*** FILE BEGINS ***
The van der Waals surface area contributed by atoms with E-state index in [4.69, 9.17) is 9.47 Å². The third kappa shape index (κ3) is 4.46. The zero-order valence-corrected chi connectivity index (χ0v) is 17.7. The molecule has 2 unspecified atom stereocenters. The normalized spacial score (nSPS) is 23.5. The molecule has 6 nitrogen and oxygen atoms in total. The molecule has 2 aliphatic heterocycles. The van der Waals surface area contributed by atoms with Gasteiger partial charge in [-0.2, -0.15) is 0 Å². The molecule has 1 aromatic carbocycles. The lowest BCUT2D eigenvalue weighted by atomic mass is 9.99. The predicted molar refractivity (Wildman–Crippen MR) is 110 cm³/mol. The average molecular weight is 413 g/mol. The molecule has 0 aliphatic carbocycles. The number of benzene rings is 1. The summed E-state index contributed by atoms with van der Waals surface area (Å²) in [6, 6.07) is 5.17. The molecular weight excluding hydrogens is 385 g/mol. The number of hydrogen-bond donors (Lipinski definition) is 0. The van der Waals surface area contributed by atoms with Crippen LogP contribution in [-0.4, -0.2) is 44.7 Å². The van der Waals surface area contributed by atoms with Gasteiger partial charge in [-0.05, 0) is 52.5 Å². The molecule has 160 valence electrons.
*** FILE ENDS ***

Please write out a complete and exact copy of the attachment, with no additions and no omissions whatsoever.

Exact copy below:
The van der Waals surface area contributed by atoms with E-state index in [4.69, 9.17) is 9.47 Å². The third kappa shape index (κ3) is 4.46. The zero-order valence-corrected chi connectivity index (χ0v) is 17.7. The molecule has 2 unspecified atom stereocenters. The normalized spacial score (nSPS) is 23.5. The molecule has 6 nitrogen and oxygen atoms in total. The molecule has 2 aliphatic heterocycles. The van der Waals surface area contributed by atoms with Gasteiger partial charge in [-0.2, -0.15) is 0 Å². The molecule has 1 aromatic carbocycles. The lowest BCUT2D eigenvalue weighted by atomic mass is 9.99. The predicted molar refractivity (Wildman–Crippen MR) is 110 cm³/mol. The average molecular weight is 413 g/mol. The molecule has 0 aliphatic carbocycles. The number of benzene rings is 1. The summed E-state index contributed by atoms with van der Waals surface area (Å²) in [6, 6.07) is 5.17. The molecular weight excluding hydrogens is 385 g/mol. The number of hydrogen-bond donors (Lipinski definition) is 0. The van der Waals surface area contributed by atoms with Crippen LogP contribution in [-0.4, -0.2) is 44.7 Å². The van der Waals surface area contributed by atoms with Gasteiger partial charge in [-0.05, 0) is 52.5 Å². The molecule has 160 valence electrons.